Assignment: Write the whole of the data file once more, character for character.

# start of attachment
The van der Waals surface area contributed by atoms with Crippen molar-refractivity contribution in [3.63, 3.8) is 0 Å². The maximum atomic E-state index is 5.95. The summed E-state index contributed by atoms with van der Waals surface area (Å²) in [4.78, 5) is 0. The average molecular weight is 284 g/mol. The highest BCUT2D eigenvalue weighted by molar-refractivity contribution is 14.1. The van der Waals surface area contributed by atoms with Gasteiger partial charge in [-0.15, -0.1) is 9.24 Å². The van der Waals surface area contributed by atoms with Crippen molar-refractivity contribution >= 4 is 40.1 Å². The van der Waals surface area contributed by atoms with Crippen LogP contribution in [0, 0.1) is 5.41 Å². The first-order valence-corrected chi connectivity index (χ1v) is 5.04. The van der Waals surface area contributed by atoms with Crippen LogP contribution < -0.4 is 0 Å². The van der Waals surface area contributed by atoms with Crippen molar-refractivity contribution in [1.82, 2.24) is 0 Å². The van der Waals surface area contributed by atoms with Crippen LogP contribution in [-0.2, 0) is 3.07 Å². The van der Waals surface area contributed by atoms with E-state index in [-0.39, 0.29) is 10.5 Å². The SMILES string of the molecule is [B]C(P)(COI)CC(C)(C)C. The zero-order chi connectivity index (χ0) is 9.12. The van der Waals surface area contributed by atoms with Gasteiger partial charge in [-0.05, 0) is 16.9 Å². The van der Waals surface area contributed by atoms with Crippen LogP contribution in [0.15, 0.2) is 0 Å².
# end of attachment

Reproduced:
The van der Waals surface area contributed by atoms with Crippen molar-refractivity contribution in [3.63, 3.8) is 0 Å². The maximum atomic E-state index is 5.95. The summed E-state index contributed by atoms with van der Waals surface area (Å²) in [4.78, 5) is 0. The average molecular weight is 284 g/mol. The highest BCUT2D eigenvalue weighted by molar-refractivity contribution is 14.1. The van der Waals surface area contributed by atoms with Gasteiger partial charge in [-0.15, -0.1) is 9.24 Å². The van der Waals surface area contributed by atoms with Crippen molar-refractivity contribution >= 4 is 40.1 Å². The van der Waals surface area contributed by atoms with Crippen LogP contribution in [0, 0.1) is 5.41 Å². The first-order valence-corrected chi connectivity index (χ1v) is 5.04. The van der Waals surface area contributed by atoms with Crippen LogP contribution < -0.4 is 0 Å². The van der Waals surface area contributed by atoms with Crippen molar-refractivity contribution in [1.82, 2.24) is 0 Å². The van der Waals surface area contributed by atoms with Crippen LogP contribution in [-0.2, 0) is 3.07 Å². The van der Waals surface area contributed by atoms with E-state index in [-0.39, 0.29) is 10.5 Å². The SMILES string of the molecule is [B]C(P)(COI)CC(C)(C)C. The zero-order chi connectivity index (χ0) is 9.12. The van der Waals surface area contributed by atoms with Gasteiger partial charge in [-0.05, 0) is 16.9 Å². The van der Waals surface area contributed by atoms with Crippen LogP contribution in [0.15, 0.2) is 0 Å².